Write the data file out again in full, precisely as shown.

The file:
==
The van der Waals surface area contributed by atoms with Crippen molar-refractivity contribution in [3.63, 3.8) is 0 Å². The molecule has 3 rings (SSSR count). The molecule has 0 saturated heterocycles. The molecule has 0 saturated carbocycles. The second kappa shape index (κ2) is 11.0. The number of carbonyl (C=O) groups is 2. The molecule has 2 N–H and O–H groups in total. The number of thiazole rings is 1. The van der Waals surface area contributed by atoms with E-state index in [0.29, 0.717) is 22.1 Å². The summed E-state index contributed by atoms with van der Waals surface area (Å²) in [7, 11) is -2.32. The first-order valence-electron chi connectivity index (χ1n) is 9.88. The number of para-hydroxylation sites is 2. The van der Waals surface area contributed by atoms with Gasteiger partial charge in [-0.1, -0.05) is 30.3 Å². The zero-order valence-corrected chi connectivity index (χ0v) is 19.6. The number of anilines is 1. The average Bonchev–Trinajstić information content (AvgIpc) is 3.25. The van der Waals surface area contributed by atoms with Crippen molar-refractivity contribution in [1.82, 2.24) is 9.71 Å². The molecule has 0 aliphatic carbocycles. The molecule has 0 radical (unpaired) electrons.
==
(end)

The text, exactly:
The van der Waals surface area contributed by atoms with Crippen molar-refractivity contribution in [3.63, 3.8) is 0 Å². The molecule has 3 rings (SSSR count). The molecule has 0 saturated heterocycles. The molecule has 0 saturated carbocycles. The second kappa shape index (κ2) is 11.0. The number of carbonyl (C=O) groups is 2. The molecule has 2 N–H and O–H groups in total. The number of thiazole rings is 1. The van der Waals surface area contributed by atoms with E-state index in [0.29, 0.717) is 22.1 Å². The summed E-state index contributed by atoms with van der Waals surface area (Å²) in [7, 11) is -2.32. The first-order valence-electron chi connectivity index (χ1n) is 9.88. The number of para-hydroxylation sites is 2. The van der Waals surface area contributed by atoms with Gasteiger partial charge in [-0.1, -0.05) is 30.3 Å². The zero-order valence-corrected chi connectivity index (χ0v) is 19.6. The number of anilines is 1. The average Bonchev–Trinajstić information content (AvgIpc) is 3.25. The van der Waals surface area contributed by atoms with Crippen molar-refractivity contribution in [1.82, 2.24) is 9.71 Å². The molecule has 0 aliphatic carbocycles. The molecule has 0 radical (unpaired) electrons.